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      Smash-Up: The Story of a Woman

      Released Apr 10, 1947 1h 43m Drama List
      Reviews 57% Audience Score 100+ Ratings Nightclub singer Angie Evans (Susan Hayward) puts aside her successful career to marry struggling songwriter Ken Conway (Lee Bowman). Inspired by the birth of their daughter, Ken plays one of his ballads on a morning radio show, and his career explodes. As a stay-at-home wife and mother, Angie finds her shaky self-confidence slipping. Convinced Ken is having an affair with his secretary (Marsha Hunt), Angie begins drinking. When Ken files for divorce, Angie responds by kidnapping their daughter. Read More Read Less

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      Smash-Up: The Story of a Woman

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      Critics Reviews

      View All (2) Critics Reviews
      Emanuel Levy EmanuelLevy.Com Susan Hayward received the first of her five Best Actress nominations for this melodrama (woman's picture) in which she plays a fallen woman. Rated: B- Jul 23, 2011 Full Review Phil Hall Film Threat Susan Hayward in an early, sudsy melodramatic peak. Rated: 2.5/5 May 30, 2008 Full Review Read all reviews

      Audience Reviews

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      Fountain B Amazing performance from Susan Hayward. Excellent topic, bringing a problem which many, poor and rich, suffer, to the surface. I understood by watching this film that Alcoholism is an illness. I'm very grateful for it, I understand now the struggles some people close to me have gone through. Rated 5 out of 5 stars 11/25/23 Full Review deke p 1947! Susan Hayward, glookn. She a wife gone incorrigibly drunk, lush. Went on & on. I would have left her. But this was 47. Still, she did great acting. Never heard of this ODD sounding movie title. EDDIE ALBERT! in supporting role. Saw it on Movie channel 12.20.2021 SPOILER ALERT: HAPPY ENDING. Cuz the couple got together after she said she'd never drink again after her negligence almost burned her baby alive. Rated 3.5 out of 5 stars 03/30/23 Full Review Audience Member Well, if you liked what Nomadland had to offer--cold desolation, brutal isolation, false promises, hopelessness, terminal illness, humiliation, bad music---then you'll love this. Susan Hayward really knocks 'em down--one after the other, after the other, after the other, ad nauseum. Like Francis McDormand, the lady can act. If only the ladies had a decent story to put their talents to good use. Anyway, it's a long slog, so pour yourself a stiff one. You'll need it, I assure you... Rated 0.5 out of 5 stars 01/30/23 Full Review Tom M Hayword is deserving of the Oscar nomination but the film is dull and far too predictable. Eddie Albert is notable in support. Rated 2 out of 5 stars 12/23/20 Full Review Audience Member Pretty good film, although somewhat similar to Hayward's other Oscar-nominated performance, I'll Cry Tomorrow (where I believe she gave a better performance). However, Hayward's acting is still pretty good, especially in the famous fight scene against Marsha Hunt's character. The film gives a somewhat interesting take on alcoholism, where both party's are at fault, not just the alcoholic's actions (which is shown in most films). Not a very memorable film, but a well-acted, written and directed piece of filmmaking. Hayward was Oscar-nominated in this role. I have not seen the winner's (Loretta Young) performance and Crawford's performance. However, out of the three performance I have seen for Best Actress from that year, I believe Hayward gave the best performance, followed by Russell for Mourning Becomes Electra and then McGuire for Gentleman's Agreement. Rated 3.5 out of 5 stars 02/11/23 Full Review steve d Well acted but no better than a million others just like it. Rated 3 out of 5 stars 03/30/23 Full Review Read all reviews Post a rating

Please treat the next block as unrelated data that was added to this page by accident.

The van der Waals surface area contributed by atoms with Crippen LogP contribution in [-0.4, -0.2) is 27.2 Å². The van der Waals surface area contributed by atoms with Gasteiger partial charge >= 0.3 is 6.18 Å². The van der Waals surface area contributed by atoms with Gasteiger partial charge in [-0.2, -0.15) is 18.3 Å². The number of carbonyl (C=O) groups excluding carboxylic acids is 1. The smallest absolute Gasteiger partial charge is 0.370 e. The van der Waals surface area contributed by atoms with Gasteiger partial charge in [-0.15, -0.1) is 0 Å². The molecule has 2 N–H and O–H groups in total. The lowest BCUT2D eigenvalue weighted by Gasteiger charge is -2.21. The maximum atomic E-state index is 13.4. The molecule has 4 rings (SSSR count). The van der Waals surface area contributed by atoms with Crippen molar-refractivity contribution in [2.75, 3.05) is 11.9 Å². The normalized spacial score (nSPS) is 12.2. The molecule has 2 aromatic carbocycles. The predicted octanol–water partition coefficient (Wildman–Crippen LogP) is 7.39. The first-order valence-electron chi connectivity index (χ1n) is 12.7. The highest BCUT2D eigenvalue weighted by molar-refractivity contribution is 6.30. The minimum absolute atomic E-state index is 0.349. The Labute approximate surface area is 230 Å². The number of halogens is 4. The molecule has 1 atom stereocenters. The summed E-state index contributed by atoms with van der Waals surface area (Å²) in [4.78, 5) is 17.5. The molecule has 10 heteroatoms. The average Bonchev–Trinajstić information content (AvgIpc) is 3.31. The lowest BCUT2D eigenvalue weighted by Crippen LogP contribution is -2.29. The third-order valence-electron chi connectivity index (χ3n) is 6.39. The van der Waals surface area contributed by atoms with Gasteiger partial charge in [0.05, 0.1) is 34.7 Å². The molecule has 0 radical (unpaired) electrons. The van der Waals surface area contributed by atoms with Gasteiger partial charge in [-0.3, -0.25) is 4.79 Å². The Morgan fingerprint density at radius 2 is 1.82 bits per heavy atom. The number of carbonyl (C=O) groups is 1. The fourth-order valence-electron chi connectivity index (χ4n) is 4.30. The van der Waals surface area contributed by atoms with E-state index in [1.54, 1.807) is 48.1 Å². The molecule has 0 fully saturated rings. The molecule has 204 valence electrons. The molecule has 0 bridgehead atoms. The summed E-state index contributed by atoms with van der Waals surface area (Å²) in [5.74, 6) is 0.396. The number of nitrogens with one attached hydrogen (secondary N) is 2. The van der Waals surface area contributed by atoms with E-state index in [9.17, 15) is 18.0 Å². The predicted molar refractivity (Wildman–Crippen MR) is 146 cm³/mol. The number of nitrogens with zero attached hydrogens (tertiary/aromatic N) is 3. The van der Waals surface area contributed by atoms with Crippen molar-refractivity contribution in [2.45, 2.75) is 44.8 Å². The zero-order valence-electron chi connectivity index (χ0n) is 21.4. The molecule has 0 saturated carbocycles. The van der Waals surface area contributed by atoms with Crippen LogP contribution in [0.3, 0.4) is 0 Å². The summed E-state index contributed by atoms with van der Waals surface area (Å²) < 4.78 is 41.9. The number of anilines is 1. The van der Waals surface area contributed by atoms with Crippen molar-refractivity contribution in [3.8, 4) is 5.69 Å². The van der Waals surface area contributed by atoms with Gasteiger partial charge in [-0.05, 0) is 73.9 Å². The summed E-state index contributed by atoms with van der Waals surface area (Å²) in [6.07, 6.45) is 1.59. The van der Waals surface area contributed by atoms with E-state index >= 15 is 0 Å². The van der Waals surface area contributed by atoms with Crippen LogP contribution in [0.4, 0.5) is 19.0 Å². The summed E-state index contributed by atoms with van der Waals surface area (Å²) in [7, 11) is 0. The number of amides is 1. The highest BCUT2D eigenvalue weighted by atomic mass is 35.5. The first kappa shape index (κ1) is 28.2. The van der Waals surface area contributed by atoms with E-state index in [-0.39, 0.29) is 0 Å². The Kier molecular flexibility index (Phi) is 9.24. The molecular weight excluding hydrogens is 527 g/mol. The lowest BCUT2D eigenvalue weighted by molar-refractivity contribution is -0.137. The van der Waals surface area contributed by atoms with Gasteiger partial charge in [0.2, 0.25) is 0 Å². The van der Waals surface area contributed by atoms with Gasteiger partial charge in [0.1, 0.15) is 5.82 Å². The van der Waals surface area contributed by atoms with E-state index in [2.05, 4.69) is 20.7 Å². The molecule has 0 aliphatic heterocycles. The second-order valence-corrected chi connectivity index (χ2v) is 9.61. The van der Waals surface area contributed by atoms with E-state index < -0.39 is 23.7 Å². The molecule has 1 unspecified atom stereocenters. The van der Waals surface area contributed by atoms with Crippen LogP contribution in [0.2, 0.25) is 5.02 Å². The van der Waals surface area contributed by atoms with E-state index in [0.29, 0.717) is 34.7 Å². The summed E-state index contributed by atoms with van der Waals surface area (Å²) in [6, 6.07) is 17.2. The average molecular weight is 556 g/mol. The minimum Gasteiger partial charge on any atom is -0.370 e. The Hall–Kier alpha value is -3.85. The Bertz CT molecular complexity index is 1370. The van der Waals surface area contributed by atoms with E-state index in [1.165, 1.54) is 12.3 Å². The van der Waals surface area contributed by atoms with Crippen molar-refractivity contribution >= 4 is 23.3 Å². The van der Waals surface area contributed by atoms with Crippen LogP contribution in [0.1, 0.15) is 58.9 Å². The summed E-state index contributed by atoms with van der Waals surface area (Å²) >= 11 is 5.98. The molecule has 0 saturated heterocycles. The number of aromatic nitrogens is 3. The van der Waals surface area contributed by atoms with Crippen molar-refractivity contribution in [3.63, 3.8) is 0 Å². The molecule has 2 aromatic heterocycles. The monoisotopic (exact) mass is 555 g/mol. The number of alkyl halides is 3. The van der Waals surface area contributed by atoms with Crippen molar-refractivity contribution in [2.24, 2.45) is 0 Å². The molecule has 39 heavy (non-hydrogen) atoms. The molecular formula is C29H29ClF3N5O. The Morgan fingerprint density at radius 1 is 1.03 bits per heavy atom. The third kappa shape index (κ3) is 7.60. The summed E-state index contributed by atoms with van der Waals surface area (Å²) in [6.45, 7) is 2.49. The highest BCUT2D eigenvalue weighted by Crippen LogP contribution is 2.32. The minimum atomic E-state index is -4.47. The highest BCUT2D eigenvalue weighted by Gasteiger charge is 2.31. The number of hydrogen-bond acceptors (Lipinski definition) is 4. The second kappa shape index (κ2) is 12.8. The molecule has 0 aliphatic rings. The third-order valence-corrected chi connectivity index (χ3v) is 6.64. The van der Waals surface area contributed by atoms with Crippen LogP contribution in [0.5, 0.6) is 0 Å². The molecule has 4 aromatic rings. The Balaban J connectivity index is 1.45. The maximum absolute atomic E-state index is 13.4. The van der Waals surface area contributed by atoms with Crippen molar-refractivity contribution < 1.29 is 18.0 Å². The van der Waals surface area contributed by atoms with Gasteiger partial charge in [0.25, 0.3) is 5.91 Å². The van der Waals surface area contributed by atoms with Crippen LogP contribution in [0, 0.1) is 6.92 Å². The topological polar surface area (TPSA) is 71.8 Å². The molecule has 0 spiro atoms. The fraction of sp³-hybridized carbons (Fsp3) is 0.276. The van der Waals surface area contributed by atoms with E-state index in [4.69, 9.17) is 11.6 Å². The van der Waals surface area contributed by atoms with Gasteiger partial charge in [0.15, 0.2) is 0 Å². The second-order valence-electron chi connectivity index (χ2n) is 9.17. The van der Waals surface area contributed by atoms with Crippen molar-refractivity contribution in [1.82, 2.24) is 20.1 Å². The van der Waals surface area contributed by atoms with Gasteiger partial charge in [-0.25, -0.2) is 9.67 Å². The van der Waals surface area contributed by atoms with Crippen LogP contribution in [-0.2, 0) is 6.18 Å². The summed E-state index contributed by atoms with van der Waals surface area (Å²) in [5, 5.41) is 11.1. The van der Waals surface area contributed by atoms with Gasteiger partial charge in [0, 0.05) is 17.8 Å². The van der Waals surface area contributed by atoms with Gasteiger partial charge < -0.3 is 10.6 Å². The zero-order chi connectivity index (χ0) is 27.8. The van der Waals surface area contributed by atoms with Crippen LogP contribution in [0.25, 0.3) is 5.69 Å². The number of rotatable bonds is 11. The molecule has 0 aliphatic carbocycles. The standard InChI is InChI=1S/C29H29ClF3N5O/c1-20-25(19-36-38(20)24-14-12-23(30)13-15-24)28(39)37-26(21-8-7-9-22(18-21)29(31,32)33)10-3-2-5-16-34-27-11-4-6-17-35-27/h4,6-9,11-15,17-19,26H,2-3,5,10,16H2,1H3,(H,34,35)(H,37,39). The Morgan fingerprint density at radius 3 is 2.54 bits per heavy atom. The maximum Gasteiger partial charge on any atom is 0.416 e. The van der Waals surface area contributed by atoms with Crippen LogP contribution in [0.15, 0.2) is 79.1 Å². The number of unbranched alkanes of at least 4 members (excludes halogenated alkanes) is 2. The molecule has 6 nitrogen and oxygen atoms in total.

Cast & Crew

      Movie Info

      Synopsis Nightclub singer Angie Evans (Susan Hayward) puts aside her successful career to marry struggling songwriter Ken Conway (Lee Bowman). Inspired by the birth of their daughter, Ken plays one of his ballads on a morning radio show, and his career explodes. As a stay-at-home wife and mother, Angie finds her shaky self-confidence slipping. Convinced Ken is having an affair with his secretary (Marsha Hunt), Angie begins drinking. When Ken files for divorce, Angie responds by kidnapping their daughter.
      Director
      Stuart Heisler
      Producer
      Walter Wanger
      Screenwriter
      Dorothy Parker, Frank Cavett, John Howard Lawson
      Production Co
      Universal International Pictures
      Genre
      Drama
      Original Language
      English
      Release Date (Theaters)
      Apr 10, 1947, Limited
      Release Date (Streaming)
      Aug 11, 2016
      Runtime
      1h 43m
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